I would recommend learning more about rk2aw before flashing it. See the rk2aw home page, which also contains installation info.

One more heads up. If your PineTab2 shipped with an old enough DanctNIX Arch Linux build and you wish to use this distro to flash rk2aw, you will have to overcome additional issues:

Linux kernel cross-compilation for the PineTab2

A full cookbook of kernel compilation is out of scope of this post. If you aren’t familiar with these things at all, it would be good to skim through How to quickly build a trimmed Linux kernel or another guide on kernel cloning and compilation, and the kernel make targets help.

To cross-compile a kernel for the PineTab2, we’ll need:

With the necessary patches in the working tree and the config in .config, we can cross-compile the kernel for aarch64:

make ARCH=arm64 CROSS_COMPILE=aarch64-linux-gnu- all

And generate the tar-install directory to put all compiled kernel modules into one place:

make ARCH=arm64 CROSS_COMPILE=aarch64-linux-gnu- dir-pkg

This should give us the kernel at arch/arm64/boot/Image, and compiled device trees and modules under the tar-install directory. We’ll need these in the next step.

Fedora aarch64 image for the PineTab2

We’ll need to download a Fedora aarch64 raw.xz image. I worked with Fedora release 39 Gnome desktop image, the latest release at the time of writing. (By the way, using a KDE image as the base worked too, but I tried it only once.)

Amending the downloaded image file to make it bootable on the PineTab2 is not very difficult but it’s also more than a few commands to run, so I went with a Makefile approach.

First, we clone the repo containing the Makefile. The Makefile calls losetup, mounts the image’s filesystems and writes files into them, some of them owned by the root user. This means the Makefile makes use of sudo. I recommend reading through the Makefile and understanding it before continuing.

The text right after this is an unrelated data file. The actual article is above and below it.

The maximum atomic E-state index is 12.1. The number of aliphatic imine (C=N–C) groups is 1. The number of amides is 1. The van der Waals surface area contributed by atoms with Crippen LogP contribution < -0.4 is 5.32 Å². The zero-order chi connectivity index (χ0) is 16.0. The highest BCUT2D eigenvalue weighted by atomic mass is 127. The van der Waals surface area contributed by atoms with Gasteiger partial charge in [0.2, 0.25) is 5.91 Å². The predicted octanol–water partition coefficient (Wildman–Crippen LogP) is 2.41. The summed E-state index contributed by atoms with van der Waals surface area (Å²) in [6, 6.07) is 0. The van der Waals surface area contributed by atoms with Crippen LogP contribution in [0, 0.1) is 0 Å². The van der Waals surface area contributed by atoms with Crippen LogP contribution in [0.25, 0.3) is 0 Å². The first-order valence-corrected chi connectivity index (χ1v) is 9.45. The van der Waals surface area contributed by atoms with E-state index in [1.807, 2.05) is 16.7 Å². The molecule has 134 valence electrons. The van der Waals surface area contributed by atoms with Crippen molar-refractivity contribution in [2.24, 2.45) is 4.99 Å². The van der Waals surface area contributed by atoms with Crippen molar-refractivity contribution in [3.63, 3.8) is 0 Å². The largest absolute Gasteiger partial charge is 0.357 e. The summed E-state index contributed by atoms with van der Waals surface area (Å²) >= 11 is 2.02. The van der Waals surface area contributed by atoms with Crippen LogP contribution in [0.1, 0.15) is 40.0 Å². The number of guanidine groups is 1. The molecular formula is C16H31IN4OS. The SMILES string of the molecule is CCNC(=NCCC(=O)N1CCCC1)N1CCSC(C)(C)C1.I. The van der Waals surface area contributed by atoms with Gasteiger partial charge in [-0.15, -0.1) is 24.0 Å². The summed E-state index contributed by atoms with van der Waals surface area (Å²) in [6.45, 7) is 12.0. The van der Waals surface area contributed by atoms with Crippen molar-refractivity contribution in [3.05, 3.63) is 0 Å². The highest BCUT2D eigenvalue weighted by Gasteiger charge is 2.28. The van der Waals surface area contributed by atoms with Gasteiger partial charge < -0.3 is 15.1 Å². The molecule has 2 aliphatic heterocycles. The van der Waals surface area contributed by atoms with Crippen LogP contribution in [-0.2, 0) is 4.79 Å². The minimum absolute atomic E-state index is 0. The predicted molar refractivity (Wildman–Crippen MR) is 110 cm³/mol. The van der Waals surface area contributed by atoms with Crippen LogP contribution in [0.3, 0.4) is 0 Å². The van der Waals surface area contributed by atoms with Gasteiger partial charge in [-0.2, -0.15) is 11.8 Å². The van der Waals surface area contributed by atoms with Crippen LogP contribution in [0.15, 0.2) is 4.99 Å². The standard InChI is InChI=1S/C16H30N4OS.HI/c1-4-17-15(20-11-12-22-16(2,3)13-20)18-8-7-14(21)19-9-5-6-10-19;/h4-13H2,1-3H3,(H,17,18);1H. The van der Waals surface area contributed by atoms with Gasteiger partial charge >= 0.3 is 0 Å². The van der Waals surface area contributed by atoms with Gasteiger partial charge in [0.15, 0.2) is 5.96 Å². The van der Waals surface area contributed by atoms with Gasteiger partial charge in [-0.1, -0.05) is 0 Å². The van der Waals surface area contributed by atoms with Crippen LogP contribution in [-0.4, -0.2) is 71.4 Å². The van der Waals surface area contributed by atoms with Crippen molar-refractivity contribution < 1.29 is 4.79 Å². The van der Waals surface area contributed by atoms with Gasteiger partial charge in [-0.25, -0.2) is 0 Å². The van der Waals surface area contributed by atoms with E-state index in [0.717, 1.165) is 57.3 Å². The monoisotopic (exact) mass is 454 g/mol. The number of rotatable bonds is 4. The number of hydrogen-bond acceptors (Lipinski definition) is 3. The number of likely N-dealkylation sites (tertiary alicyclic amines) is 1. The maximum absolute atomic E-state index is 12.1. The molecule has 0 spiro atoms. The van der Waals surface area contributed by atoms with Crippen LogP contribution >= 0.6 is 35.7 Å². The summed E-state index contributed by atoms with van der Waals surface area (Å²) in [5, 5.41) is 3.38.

We export a few variables that will point the Makefile to the downloaded disk image and the built kernel:

export SRC_DISK_IMAGE=~/downloads/Fedora-Workstation-39-1.5.aarch64.raw.xz

export SRC_KERNEL_IMAGE=~/linux/arch/arm64/boot/Image
export SRC_KERNEL_RELEASE=$(cat ~/linux/include/config/kernel.release)
export SRC_KERNEL_DTBS=~/linux/tar-install/boot/dtbs/$SRC_KERNEL_RELEASE
export SRC_KERNEL_MODULES=~/linux/tar-install/lib/modules/$SRC_KERNEL_RELEASE

And we run:

make all-pinetab2

If everything goes well, an out/image.raw file will be generated. In addition to installing the selected kernel, the procedure also creates /boot/extlinux/extlinux.conf file and a service that will create the pine user on first boot.


We write the out/image.raw onto an SD card, boot the PineTab2 from it and a familiar GDM login screen should greet us. As is the convention in the Fedora Mobility images for Pine64 devices, the default login credentials are username pine, password 1111.

Gnome desktop on the PineTab2 tablet
Gnome desktop on the PineTab2 tablet

So there we have it, PineTab2 running Fedora Gnome from an SD card. There are additional things one might wish to do before considering the PineTab2 setup done and ready for use:

I may address these in a different blog post or leave them as an excercise to the reader.

Happy hacking!